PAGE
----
LEDGE:  Right. What's new and exciting now? What are you really thrilled about with the work?

KEVIN:  Right now, it's Smarthome. I bought this house about two years ago. It's an older house like 1960s or so; and the person that had it before me left it in the 1960s or so. So I've spent a lot of time and money upgrading the house to something that's more comfortable for me and I've been just really getting into Smarthome.

And Smarthome is still the industry that's somewhat booming but it hasn’t really taken off. I mean, everyone buys a Google home or the Amazon Echo but they don't know what to do with it. They just ask what the weather is. They don't take advantage of it.

So I do a lot of videos on my channel where I talk about how to really take advantage of it. I have a video right now called “The Hundred-Dollar Smarthome Challenge. And this video is basically for a hundred bucks on what you can do with your Smarthome; what can this hundred dollars get for you.

And in that video, we get Amazon Echo; we get lights, switches, and all these things. There are a lot of things you can do with Smarthome that people may not know what to do with it.

Do you know having an automatic switch for your bathroom is really cool? You walk in the bathroom and the light comes on. You don't have to touch anything. If you have guests in your house and you don't want them touching things and not wash their hands. It's just really hygienic. So I have that in the bathroom and that's like the coolest thing ever.

And then, I look back four years ago when I was sitting here talking about a smart switch for the bathroom. I don't know. The four-years-ago version of me will be really upset with myself right now because, back then, it was “Oh, the new Galaxy Android phone…” and, now, I'm talking about switches in a bathroom.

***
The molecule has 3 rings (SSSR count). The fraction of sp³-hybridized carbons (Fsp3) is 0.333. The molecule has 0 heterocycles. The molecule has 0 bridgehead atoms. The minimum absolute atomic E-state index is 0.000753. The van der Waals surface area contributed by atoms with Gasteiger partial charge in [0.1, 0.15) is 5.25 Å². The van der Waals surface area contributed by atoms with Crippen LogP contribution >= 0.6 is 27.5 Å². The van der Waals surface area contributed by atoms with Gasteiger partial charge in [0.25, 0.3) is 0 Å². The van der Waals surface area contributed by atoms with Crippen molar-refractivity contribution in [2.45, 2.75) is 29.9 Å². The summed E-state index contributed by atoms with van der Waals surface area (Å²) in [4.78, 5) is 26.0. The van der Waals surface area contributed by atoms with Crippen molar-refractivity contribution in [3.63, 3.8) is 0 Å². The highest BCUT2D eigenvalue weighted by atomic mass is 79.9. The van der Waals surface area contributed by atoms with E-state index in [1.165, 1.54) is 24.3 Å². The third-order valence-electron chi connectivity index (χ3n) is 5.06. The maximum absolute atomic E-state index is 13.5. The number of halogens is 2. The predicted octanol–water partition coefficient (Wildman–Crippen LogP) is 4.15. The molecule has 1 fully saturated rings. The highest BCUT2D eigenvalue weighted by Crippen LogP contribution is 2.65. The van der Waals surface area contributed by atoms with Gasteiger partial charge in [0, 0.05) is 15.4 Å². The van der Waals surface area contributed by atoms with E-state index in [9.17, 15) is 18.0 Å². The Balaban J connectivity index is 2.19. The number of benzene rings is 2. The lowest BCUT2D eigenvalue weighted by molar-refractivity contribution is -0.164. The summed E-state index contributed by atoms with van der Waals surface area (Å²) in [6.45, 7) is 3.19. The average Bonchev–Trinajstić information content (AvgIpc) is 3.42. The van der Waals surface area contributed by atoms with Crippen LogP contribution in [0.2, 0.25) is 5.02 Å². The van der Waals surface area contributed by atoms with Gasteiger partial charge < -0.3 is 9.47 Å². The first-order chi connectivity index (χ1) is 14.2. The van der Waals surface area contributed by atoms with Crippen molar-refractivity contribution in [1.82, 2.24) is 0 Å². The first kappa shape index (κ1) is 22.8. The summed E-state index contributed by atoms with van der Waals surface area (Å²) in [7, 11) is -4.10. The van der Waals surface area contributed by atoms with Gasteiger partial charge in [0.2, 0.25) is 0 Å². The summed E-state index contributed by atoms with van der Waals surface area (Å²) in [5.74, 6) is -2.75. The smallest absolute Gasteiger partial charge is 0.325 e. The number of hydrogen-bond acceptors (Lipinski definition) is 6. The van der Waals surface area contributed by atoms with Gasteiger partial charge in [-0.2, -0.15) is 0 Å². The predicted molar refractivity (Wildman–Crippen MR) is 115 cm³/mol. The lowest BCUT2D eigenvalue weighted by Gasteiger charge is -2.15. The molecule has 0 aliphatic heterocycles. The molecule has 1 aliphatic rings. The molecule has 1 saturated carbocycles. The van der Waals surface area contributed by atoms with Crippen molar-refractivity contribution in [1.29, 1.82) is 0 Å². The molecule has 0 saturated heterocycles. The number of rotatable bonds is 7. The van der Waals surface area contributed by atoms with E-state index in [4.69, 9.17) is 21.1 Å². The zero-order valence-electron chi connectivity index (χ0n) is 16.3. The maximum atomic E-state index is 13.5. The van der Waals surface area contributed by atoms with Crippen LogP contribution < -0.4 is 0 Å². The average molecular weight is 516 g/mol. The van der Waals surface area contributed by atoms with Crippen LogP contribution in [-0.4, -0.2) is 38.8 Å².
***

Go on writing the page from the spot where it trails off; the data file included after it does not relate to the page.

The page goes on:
I don't know. I just think these things are more practical especially for me.


LEDGE:  I know you're a new parent. I've got to ask about that. How is your perspective changing and evolving?

We have a lot of people who are independent professionals at that stage of life juggling their kids.

KEVIN:  Let me get some sleep first and I can give you a better answer. I just sort of go day by day. I haven't really had a chance to really sit down and think about it. Honestly, I'm trying to set up a situation where if my son wants to walk in and take this thing over because technology is forever advancing and, one day, I'm going to be the old geezer no one wants to listen to anymore; and maybe my son wants to take it over…

When I started my YouTube channel, I was in my mom’s house doing videos out of my bedroom; and now, I have my house with my son. It's crazy how my YouTube channel has seen me grown from basically a kid fresh out of college to a grown man supporting a family.

I don't know yet. I've never sat down…

I guess, when you're in the midst of things, you never stop and look from the outside to appreciate what happens. And, I guess, when we're talking about them, I kind of looked and a lot has occurred in my life on YouTube which is pretty wild if you think so.


LEDGE:  Are you ever going to bring him on? Have you done that?